0
Summaries for Patients |

The Effect of Virgin and Refined Olive Oils on Heart Disease Risk Factors FREE

[+] Article and Author Information

The summary below is from the full report titled “The Effect of Polyphenols in Olive Oil on Heart Disease Risk Factors. A Randomized Trial.” It is in the 5 September 2006 issue of Annals of Internal Medicine (volume 145, pages 333-341). The authors are M.-I. Covas, K. Nyyssönen, H.E. Poulsen, J. Kaikkonen, H.-J.F. Zunft, H. Kiesewetter, A. Gaddi, R. de la Torre, J. Mursu, H. Bäumler, S. Nascetti, J.T. Salonen, M. Fitó, J. Virtanen, and J. Marrugat, for the EUROLIVE Study Group.


Ann Intern Med. 2006;145(5):I-53. doi:10.7326/0003-4819-145-5-200609050-00002
Text Size: A A A

What is the problem and what is known about it so far?

A Mediterranean diet is an approach to eating that includes food choices common among people in countries around the Mediterranean Sea. The main fat in the Mediterranean diet is olive oil. The Mediterranean diet also includes fish, vegetables, fruits, whole grains, and nuts. Research has shown a strong connection between Mediterranean diets and lower rates of heart disease. Most researchers believe that the most important health-promoting substance in olive oil is oleic acid, which is a monounsaturated fatty acid. People want to know whether other substances in olive oil also promote health. Researchers think that polyphenol might be another health-promoting substance in olive oil. Virgin olive oil comes from the first pressing of olives. Refined olive oil comes from later pressings. Virgin olive oil has higher amounts of polyphenols than refined olive oil. If the amount of polyphenol in olive oil was important to health, people might prefer to use olive oil that was rich in polyphenols.

Why did the researchers do this particular study?

To determine whether olive oil containing different amounts of polyphenols affected risk factors for heart disease.

Who was studied?

200 healthy men 20 to 60 years of age who lived in 1 of 6 European cities.

How was the study done?

The researchers compared virgin olive oil (high level of polyphenols), refined olive oil (low level of polyphenols), and a mixture of equal amounts of the 2 olive oils (medium level of polyphenols). Each participant consumed about a tablespoon of one of the olive oils each day for 3 weeks. Over the course of the study, each participant consumed each of the 3 olive oils for a 3-week period. The researchers took blood samples to measure cholesterol levels and other chemicals before and after each 3-week period and compared the results after each type of olive oil.

What did the researchers find?

Virgin olive oil (high in polyphenols) increases the level of high-density lipoprotein cholesterol (“good cholesterol”) the most. It also increases the body level of substances that prevent a chemical reaction (oxidation) that may damage low-density lipoprotein cholesterol (“bad cholesterol”) and make it more likely to promote clots in blood vessels that can lead to heart disease.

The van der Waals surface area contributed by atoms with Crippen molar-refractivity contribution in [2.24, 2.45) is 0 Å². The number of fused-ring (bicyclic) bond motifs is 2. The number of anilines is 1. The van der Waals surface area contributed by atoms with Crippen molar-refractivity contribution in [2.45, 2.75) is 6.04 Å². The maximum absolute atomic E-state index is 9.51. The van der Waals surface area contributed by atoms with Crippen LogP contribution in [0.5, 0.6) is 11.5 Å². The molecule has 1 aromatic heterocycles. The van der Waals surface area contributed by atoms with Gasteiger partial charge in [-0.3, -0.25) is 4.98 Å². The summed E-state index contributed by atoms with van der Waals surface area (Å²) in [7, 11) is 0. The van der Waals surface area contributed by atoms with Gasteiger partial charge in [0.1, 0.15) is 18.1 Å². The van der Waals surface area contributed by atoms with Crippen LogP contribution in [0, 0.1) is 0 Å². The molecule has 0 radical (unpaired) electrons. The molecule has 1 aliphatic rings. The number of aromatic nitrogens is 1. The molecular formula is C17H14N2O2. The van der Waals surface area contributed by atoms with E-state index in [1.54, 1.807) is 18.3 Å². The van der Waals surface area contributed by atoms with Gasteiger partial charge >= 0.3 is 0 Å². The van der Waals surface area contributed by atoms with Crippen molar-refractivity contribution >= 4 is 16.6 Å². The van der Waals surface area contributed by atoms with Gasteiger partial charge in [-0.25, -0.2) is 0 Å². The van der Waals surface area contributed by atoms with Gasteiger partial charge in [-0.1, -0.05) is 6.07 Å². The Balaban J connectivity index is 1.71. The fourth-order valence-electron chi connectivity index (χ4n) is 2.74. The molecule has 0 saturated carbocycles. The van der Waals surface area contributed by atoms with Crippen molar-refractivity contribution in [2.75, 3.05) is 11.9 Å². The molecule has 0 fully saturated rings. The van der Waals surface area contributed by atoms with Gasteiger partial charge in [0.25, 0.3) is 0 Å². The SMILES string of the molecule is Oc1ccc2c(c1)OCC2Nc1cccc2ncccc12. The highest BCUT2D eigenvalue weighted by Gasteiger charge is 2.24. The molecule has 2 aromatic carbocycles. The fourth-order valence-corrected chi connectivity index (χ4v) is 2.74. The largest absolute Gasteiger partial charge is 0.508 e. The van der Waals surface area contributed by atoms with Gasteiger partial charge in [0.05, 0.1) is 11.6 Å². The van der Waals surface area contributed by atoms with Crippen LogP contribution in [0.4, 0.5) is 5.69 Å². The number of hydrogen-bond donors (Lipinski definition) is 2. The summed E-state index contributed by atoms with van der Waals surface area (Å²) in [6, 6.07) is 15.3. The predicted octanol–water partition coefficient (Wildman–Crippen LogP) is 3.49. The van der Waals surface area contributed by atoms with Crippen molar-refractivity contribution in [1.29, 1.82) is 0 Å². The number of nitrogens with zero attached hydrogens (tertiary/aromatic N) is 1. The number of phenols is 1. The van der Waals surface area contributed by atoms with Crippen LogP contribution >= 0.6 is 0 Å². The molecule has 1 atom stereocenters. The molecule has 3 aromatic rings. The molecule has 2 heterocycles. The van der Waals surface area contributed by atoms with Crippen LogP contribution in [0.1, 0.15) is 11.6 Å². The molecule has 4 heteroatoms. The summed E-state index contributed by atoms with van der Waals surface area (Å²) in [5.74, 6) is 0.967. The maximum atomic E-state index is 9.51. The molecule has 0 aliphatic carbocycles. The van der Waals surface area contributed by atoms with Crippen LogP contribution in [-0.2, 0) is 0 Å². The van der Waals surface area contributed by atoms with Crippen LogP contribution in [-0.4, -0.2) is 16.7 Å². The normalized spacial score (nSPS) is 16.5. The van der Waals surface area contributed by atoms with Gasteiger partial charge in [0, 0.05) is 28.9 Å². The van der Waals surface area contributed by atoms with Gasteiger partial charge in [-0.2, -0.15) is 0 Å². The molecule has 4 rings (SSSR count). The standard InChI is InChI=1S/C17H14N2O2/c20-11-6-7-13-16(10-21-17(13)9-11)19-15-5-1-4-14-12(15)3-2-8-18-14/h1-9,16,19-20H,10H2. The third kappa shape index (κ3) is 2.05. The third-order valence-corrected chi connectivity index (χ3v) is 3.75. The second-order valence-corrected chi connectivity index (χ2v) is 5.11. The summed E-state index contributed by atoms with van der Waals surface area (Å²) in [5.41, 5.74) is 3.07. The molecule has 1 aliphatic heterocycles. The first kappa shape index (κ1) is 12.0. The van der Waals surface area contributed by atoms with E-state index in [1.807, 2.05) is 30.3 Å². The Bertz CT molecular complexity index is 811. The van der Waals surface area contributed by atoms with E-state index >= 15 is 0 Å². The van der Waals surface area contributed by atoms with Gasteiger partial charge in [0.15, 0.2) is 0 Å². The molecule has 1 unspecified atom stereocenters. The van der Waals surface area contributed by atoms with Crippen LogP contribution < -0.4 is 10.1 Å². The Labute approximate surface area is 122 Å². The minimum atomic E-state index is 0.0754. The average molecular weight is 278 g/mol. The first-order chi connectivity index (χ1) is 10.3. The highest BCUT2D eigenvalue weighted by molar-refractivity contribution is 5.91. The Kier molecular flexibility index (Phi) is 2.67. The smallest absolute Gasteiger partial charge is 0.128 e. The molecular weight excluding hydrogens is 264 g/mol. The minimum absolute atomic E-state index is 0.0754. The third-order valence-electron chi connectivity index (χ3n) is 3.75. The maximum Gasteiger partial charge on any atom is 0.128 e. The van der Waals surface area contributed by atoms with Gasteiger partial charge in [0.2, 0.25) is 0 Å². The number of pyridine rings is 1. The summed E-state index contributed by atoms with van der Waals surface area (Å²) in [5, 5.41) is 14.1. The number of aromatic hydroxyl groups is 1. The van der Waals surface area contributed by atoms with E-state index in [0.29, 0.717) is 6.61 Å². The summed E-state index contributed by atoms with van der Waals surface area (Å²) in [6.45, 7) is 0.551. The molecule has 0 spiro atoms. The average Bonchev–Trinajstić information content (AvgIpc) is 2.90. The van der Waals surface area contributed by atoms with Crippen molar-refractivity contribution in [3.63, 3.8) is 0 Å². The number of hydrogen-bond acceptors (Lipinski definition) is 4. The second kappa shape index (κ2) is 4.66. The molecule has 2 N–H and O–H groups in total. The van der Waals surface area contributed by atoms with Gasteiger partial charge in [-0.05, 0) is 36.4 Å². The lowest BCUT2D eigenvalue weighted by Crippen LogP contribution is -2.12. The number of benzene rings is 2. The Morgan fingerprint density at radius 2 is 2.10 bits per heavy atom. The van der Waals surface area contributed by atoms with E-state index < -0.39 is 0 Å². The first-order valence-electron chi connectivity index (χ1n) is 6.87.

What were the limitations of the study?

The study was too brief to determine whether consuming olive oil that contained different amounts of polyphenols changed people's risk for heart disease events.

What are the implications of the study?

Virgin olive oil seems to have a bigger effect on health-promoting substances in the body than refined olive oil. More research is needed to find out whether people who use virgin olive oil have a lower chance of developing heart disease than people who use refined olive oil.

Figures

Tables

References

Letters

NOTE:
Citing articles are presented as examples only. In non-demo SCM6 implementation, integration with CrossRef’s "Cited By" API will populate this tab (http://www.crossref.org/citedby.html).

Comments

Submit a Comment
Submit a Comment

Summary for Patients

Clinical Slide Sets

Terms of Use

The In the Clinic® slide sets are owned and copyrighted by the American College of Physicians (ACP). All text, graphics, trademarks, and other intellectual property incorporated into the slide sets remain the sole and exclusive property of the ACP. The slide sets may be used only by the person who downloads or purchases them and only for the purpose of presenting them during not-for-profit educational activities. Users may incorporate the entire slide set or selected individual slides into their own teaching presentations but may not alter the content of the slides in any way or remove the ACP copyright notice. Users may make print copies for use as hand-outs for the audience the user is personally addressing but may not otherwise reproduce or distribute the slides by any means or media, including but not limited to sending them as e-mail attachments, posting them on Internet or Intranet sites, publishing them in meeting proceedings, or making them available for sale or distribution in any unauthorized form, without the express written permission of the ACP. Unauthorized use of the In the Clinic slide sets will constitute copyright infringement.

Toolkit

Want to Subscribe?

Learn more about subscription options

Advertisement
Related Articles
Topic Collections
PubMed Articles

Want to Subscribe?

Learn more about subscription options

Forgot your password?
Enter your username and email address. We'll send you a reminder to the email address on record.
(Required)
(Required)